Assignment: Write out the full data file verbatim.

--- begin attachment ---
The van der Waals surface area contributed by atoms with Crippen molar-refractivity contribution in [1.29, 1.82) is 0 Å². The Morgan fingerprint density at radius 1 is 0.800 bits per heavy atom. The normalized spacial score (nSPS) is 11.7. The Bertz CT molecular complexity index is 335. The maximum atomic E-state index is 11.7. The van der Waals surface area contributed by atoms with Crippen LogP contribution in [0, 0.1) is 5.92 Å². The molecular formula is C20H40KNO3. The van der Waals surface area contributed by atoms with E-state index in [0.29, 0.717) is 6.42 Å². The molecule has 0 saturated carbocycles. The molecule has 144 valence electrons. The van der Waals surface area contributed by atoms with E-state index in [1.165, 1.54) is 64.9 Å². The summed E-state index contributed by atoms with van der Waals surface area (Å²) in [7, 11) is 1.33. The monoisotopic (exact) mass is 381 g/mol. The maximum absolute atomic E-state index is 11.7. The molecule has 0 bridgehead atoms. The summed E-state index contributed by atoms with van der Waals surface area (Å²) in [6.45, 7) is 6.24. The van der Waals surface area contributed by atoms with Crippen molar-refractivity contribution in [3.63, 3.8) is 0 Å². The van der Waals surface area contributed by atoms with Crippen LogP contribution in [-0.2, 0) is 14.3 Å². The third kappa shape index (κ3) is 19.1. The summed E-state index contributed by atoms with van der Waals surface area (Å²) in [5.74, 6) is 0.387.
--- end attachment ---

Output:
The van der Waals surface area contributed by atoms with Crippen molar-refractivity contribution in [1.29, 1.82) is 0 Å². The Morgan fingerprint density at radius 1 is 0.800 bits per heavy atom. The normalized spacial score (nSPS) is 11.7. The Bertz CT molecular complexity index is 335. The maximum atomic E-state index is 11.7. The van der Waals surface area contributed by atoms with Crippen LogP contribution in [0, 0.1) is 5.92 Å². The molecular formula is C20H40KNO3. The van der Waals surface area contributed by atoms with E-state index in [0.29, 0.717) is 6.42 Å². The molecule has 0 saturated carbocycles. The molecule has 144 valence electrons. The van der Waals surface area contributed by atoms with E-state index in [1.165, 1.54) is 64.9 Å². The summed E-state index contributed by atoms with van der Waals surface area (Å²) in [7, 11) is 1.33. The monoisotopic (exact) mass is 381 g/mol. The maximum absolute atomic E-state index is 11.7. The molecule has 0 bridgehead atoms. The summed E-state index contributed by atoms with van der Waals surface area (Å²) in [6.45, 7) is 6.24. The van der Waals surface area contributed by atoms with Crippen molar-refractivity contribution in [3.63, 3.8) is 0 Å². The van der Waals surface area contributed by atoms with Crippen LogP contribution in [-0.2, 0) is 14.3 Å². The third kappa shape index (κ3) is 19.1. The summed E-state index contributed by atoms with van der Waals surface area (Å²) in [5.74, 6) is 0.387.